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Thomas v. SGT. Weaver

United States District Court, S.D. Illinois

October 4, 2019

FREDERICK THOMAS, #M18843, Plaintiff,
v.
SGT. WEAVER, SGT. MASON, MS. McDONALD, and WARDEN GOINGS, Defendants.

          MEMORANDUM AND ORDER

          Nancy J. Rosenstengel Chief U.S. District Judge

         Plaintiff Frederick Thomas, an inmate in the Illinois Department of Corrections who is currently incarcerated in Lawrence Correctional Center (“Lawrence”), brings this civil rights action pro se pursuant to 42 U.S.C. § 1983 to address unconstitutional conditions of confinement at Lawrence. Plaintiff specifically complains about a lack of hot water in his cell. (Doc. 4, pp. 1-9). He requests money damages and injunctive relief.[1] (Id. at pp. 1, 7).

         The Complaint is now before the Court for preliminary review under 28 U.S.C. § 1915A, which requires the Court to screen prisoner complaints and filter out non-meritorious claims. 28 U.S.C. § 1915A(a). Any portion of a complaint that is legally frivolous or malicious, fails to state a claim, or asks for money damages from a defendant who by law is immune from such relief must be dismissed. 28 U.S.C. § 1915A(b). The factual allegations of the pro se complaint are liberally construed. Rodriguez v. Plymouth Ambulance Serv., 577 F.3d 816, 821 (7th Cir. 2009).

         The Complaint

         Plaintiff makes the following allegations in the Complaint: While housed in Cell R6-C Wing-Lower 5 from May 21-28, 2019, Plaintiff had no access to hot water.[2] (Doc. 4, pp. 1-7). As a result, he was unable to properly shower, wash hands, or clean dishes. (Id. at p. 2). Defendants were aware of Plaintiff's “general needs” and knew, or should have known, that having no hot water violated his rights under the Eighth Amendment. (Id. at pp. 4-7).

         Discussion

          Based on the allegations, the Court deems it appropriate to designate a single count in the pro se Complaint:

         Count 1:

         Eighth Amendment claim against Defendants for denying Plaintiff access to hot water in his cell (#R6-C Wing-Lower 5) from May 21-28, 2019.

         The parties and the Court will use these designations in all future pleadings and orders, unless otherwise directed by this Court. Any claim mentioned in the Complaint but not addressed herein is considered dismissed without prejudice under Twombly.[3]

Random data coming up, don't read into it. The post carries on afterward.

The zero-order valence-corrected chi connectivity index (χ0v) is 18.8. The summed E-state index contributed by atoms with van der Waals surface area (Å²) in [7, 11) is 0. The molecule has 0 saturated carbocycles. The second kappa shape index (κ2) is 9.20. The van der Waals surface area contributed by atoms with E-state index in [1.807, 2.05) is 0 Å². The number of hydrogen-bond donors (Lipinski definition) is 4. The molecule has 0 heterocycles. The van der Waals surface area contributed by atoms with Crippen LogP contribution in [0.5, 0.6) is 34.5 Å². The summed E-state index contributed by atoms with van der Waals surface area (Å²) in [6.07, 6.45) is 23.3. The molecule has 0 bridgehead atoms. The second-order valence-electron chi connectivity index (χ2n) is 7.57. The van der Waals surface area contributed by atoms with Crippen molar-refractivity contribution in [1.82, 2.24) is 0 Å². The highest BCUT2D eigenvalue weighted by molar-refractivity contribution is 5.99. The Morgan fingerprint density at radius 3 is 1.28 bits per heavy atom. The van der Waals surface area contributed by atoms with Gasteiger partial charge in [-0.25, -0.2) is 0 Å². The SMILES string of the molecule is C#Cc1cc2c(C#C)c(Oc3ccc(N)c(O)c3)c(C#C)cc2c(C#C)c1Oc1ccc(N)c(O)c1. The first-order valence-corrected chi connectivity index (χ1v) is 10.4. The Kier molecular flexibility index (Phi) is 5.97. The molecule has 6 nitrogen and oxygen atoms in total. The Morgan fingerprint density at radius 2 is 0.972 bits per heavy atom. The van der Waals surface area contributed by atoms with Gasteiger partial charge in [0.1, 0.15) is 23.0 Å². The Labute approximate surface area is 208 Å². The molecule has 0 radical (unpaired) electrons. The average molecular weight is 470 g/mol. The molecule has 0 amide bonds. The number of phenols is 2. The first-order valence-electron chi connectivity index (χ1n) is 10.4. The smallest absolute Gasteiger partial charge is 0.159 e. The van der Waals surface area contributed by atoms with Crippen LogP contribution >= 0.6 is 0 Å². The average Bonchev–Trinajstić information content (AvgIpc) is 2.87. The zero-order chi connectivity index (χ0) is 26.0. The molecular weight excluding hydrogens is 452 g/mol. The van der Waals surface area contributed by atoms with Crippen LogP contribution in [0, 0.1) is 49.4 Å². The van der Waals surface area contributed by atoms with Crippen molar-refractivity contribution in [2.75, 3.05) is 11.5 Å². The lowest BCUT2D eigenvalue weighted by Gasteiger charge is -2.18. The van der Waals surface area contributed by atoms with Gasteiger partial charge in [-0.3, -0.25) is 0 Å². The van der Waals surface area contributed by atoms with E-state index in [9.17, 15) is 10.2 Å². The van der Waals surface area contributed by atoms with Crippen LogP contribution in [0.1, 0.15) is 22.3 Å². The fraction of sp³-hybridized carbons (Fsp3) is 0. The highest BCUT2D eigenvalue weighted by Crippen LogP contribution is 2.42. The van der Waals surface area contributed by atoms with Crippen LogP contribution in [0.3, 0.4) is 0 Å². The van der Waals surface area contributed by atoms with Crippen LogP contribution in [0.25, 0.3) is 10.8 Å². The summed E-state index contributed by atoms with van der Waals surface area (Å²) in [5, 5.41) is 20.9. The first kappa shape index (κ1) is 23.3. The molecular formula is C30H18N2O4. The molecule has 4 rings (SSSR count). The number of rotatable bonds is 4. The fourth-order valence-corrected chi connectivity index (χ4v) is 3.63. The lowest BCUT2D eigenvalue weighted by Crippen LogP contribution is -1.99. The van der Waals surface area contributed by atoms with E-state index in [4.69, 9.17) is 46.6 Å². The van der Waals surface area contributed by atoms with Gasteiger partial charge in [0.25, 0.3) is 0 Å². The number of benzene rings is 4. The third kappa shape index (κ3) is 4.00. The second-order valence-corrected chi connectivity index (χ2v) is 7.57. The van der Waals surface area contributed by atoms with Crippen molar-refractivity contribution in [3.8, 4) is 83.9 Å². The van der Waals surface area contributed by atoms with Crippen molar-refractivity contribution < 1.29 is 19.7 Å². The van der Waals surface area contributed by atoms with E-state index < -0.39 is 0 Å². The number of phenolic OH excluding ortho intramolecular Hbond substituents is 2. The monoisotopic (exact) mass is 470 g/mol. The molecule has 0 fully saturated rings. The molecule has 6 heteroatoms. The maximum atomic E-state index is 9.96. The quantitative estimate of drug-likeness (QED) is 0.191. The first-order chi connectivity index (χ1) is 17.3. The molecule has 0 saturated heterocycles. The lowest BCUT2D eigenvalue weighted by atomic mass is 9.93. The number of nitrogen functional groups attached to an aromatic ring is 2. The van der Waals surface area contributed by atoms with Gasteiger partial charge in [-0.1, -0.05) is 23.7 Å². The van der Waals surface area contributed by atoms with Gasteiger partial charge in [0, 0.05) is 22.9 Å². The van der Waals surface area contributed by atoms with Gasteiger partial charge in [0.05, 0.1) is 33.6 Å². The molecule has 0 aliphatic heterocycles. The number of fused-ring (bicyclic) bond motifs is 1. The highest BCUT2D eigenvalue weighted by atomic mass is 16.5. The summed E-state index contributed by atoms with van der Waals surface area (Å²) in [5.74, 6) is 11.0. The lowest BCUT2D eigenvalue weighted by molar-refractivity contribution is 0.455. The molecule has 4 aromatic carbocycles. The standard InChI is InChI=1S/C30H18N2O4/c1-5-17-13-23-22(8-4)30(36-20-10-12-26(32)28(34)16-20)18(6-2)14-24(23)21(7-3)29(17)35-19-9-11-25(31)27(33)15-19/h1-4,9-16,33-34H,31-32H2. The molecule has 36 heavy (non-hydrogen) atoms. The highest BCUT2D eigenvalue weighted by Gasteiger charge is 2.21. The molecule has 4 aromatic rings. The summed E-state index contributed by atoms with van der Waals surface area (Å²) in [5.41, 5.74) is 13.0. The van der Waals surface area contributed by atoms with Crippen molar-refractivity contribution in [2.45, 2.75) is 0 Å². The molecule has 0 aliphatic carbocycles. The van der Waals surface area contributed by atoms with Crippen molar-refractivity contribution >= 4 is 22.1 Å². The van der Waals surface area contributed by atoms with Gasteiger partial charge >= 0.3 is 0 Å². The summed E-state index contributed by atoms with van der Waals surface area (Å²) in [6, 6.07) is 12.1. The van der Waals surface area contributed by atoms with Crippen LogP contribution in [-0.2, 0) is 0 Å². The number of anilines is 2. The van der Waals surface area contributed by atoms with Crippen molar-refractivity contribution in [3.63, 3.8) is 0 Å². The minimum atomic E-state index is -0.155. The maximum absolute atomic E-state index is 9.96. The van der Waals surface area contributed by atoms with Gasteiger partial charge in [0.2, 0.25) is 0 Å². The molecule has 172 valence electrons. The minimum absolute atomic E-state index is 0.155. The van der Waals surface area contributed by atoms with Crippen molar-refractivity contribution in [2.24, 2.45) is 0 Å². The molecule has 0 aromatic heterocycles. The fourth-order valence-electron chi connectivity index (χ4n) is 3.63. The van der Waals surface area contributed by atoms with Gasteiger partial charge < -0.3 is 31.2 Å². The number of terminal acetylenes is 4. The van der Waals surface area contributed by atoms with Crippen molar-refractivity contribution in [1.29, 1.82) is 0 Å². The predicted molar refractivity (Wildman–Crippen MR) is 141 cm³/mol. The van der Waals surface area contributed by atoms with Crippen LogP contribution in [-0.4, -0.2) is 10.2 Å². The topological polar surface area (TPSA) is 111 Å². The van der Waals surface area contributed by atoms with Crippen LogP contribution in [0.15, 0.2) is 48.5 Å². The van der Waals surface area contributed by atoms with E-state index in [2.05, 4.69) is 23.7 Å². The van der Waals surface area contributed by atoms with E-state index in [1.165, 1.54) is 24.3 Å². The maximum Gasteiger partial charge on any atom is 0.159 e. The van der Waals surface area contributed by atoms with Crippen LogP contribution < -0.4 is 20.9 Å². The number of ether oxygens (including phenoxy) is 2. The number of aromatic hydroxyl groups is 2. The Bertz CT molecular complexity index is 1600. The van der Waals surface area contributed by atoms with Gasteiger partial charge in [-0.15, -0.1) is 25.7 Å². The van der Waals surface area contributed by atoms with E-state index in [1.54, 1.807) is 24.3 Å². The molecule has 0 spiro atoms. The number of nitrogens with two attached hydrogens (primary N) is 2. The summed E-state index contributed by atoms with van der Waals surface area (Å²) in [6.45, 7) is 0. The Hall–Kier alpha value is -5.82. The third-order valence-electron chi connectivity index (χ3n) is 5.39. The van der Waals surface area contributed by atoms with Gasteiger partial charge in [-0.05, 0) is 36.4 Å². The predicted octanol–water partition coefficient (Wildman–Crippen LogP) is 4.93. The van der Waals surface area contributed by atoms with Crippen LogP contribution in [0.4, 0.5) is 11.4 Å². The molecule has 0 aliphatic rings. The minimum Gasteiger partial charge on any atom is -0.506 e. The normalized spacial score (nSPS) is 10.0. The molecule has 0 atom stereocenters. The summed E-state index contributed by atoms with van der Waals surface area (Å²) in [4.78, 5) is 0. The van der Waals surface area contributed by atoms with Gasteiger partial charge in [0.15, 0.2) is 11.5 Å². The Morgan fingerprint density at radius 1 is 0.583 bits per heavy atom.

In evaluating an Eighth Amendment claim for unconstitutional conditions of confinement, the Court conducts an objective and a subjective inquiry. Farmer v. Brennan, 511 U.S. 825, 834 (1994). To satisfy the objective inquiry, the alleged deprivation must be sufficiently serious. Id. at 837. To satisfy the subjective inquiry, the defendants must act with deliberate indifference. Plaintiff's claim satisfies neither requirement.

         Conditions are sufficiently serious if they deprive an inmate of the minimal civilized measure of life's necessities, such as food, clothing, heat, shelter, bedding, cleaning supplies, and hygiene items. Gillis v. Litscher, 468 F.3d 488, 493 (7th Cir. 2006) (collecting cases). The Seventh Circuit has made clear that an “adverse condition of confinement, if endured over a significant time, can become an Eighth Amendment violation even if it would not be impermissible if it were only a short-term problem.” Knight v. Wiseman, 590 F.3d 458, 463 (7th Cir. 2009). But a week without hot water amounts to an inconvenience and nothing more. Prisoners do not have a constitutional right to hot water. Hopkins v. Klindworth, 556 Fed.Appx. 497 (7th Cir. 2014) (district court properly dismissed claim regarding placement in cell lacking hot water) (citing Lopez v. Robinson, 914 F.2d 486, 492 (4th Cir. 1990) (“[T]here is no clearly established, sufficiently contoured, right to hot showers in prison.”)). This condition is simply not serious enough to support a claim.

         Moreover, the allegations do not suggest that Defendants even knew about the lack of hot water in Cell R6-C Wing-Lower 5. Plaintiff makes no allegation that he notified them of the water problem, requested repair of it, or requested repair of any related issue. Absent any allegations of Defendants' actual knowledge or intentional disregard of the water problem, Plaintiff cannot demonstrate that they were deliberately indifferent to it. Pepper v. Village of Oak Park, 430 F.3d 809, 810 (7th Cir. 2005) (individual participation in a constitutional deprivation required for Section 1983 liability to attach).

         Pending ...


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